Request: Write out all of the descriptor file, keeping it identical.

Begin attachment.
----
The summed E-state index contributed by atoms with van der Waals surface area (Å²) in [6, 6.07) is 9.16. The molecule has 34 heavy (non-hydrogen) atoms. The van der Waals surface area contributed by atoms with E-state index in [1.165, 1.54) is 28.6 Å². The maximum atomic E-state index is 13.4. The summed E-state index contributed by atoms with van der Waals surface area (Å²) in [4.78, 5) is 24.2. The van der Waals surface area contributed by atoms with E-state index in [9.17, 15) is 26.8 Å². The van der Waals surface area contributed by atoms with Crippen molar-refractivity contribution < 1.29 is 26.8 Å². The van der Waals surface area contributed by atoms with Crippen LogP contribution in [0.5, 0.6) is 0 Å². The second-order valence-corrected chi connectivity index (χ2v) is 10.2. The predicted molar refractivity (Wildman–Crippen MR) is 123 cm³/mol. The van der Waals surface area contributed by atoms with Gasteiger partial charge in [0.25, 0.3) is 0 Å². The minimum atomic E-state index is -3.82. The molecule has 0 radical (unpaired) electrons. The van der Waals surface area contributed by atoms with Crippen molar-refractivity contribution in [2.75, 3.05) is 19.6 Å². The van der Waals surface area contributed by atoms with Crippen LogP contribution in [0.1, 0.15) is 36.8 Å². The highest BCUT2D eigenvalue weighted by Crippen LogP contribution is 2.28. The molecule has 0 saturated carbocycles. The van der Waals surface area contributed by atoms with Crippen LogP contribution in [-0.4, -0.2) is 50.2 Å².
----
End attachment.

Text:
The summed E-state index contributed by atoms with van der Waals surface area (Å²) in [6, 6.07) is 9.16. The molecule has 34 heavy (non-hydrogen) atoms. The van der Waals surface area contributed by atoms with E-state index in [1.165, 1.54) is 28.6 Å². The maximum atomic E-state index is 13.4. The summed E-state index contributed by atoms with van der Waals surface area (Å²) in [4.78, 5) is 24.2. The van der Waals surface area contributed by atoms with E-state index in [9.17, 15) is 26.8 Å². The van der Waals surface area contributed by atoms with Crippen molar-refractivity contribution < 1.29 is 26.8 Å². The van der Waals surface area contributed by atoms with Crippen LogP contribution in [0.5, 0.6) is 0 Å². The second-order valence-corrected chi connectivity index (χ2v) is 10.2. The predicted molar refractivity (Wildman–Crippen MR) is 123 cm³/mol. The van der Waals surface area contributed by atoms with Gasteiger partial charge in [0.25, 0.3) is 0 Å². The minimum atomic E-state index is -3.82. The molecule has 0 radical (unpaired) electrons. The van der Waals surface area contributed by atoms with Crippen molar-refractivity contribution in [2.75, 3.05) is 19.6 Å². The van der Waals surface area contributed by atoms with Crippen LogP contribution in [0.1, 0.15) is 36.8 Å². The highest BCUT2D eigenvalue weighted by Crippen LogP contribution is 2.28. The molecule has 0 saturated carbocycles. The van der Waals surface area contributed by atoms with Crippen LogP contribution in [-0.4, -0.2) is 50.2 Å².